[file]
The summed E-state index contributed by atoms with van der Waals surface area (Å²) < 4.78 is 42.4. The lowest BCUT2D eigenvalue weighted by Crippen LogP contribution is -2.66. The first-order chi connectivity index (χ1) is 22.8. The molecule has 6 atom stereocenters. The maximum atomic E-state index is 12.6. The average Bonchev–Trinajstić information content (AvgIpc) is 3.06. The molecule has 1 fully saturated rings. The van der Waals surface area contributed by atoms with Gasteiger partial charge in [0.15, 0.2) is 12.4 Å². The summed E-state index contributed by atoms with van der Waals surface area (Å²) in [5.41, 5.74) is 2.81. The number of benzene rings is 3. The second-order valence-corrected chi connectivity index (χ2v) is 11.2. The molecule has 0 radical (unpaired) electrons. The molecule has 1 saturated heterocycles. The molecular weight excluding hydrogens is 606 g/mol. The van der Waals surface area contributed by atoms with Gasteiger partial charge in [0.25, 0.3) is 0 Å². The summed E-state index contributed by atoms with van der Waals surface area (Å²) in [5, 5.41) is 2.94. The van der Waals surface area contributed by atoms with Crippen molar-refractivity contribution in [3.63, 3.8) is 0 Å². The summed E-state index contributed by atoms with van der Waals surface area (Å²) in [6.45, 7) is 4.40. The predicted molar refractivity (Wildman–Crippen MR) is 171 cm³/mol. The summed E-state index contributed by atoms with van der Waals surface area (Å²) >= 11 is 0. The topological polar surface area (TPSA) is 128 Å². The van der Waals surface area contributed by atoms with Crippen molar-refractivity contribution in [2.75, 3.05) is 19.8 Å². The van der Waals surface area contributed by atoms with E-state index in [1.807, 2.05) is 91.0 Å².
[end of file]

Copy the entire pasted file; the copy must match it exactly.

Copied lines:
The summed E-state index contributed by atoms with van der Waals surface area (Å²) < 4.78 is 42.4. The lowest BCUT2D eigenvalue weighted by Crippen LogP contribution is -2.66. The first-order chi connectivity index (χ1) is 22.8. The molecule has 6 atom stereocenters. The maximum atomic E-state index is 12.6. The average Bonchev–Trinajstić information content (AvgIpc) is 3.06. The molecule has 1 fully saturated rings. The van der Waals surface area contributed by atoms with Gasteiger partial charge in [0.15, 0.2) is 12.4 Å². The summed E-state index contributed by atoms with van der Waals surface area (Å²) in [5.41, 5.74) is 2.81. The number of benzene rings is 3. The second-order valence-corrected chi connectivity index (χ2v) is 11.2. The molecule has 0 radical (unpaired) electrons. The molecule has 1 saturated heterocycles. The molecular weight excluding hydrogens is 606 g/mol. The van der Waals surface area contributed by atoms with Gasteiger partial charge in [0.25, 0.3) is 0 Å². The summed E-state index contributed by atoms with van der Waals surface area (Å²) in [5, 5.41) is 2.94. The van der Waals surface area contributed by atoms with Crippen molar-refractivity contribution in [3.63, 3.8) is 0 Å². The summed E-state index contributed by atoms with van der Waals surface area (Å²) in [6.45, 7) is 4.40. The predicted molar refractivity (Wildman–Crippen MR) is 171 cm³/mol. The summed E-state index contributed by atoms with van der Waals surface area (Å²) >= 11 is 0. The topological polar surface area (TPSA) is 128 Å². The van der Waals surface area contributed by atoms with Crippen molar-refractivity contribution in [2.75, 3.05) is 19.8 Å². The van der Waals surface area contributed by atoms with E-state index in [1.807, 2.05) is 91.0 Å².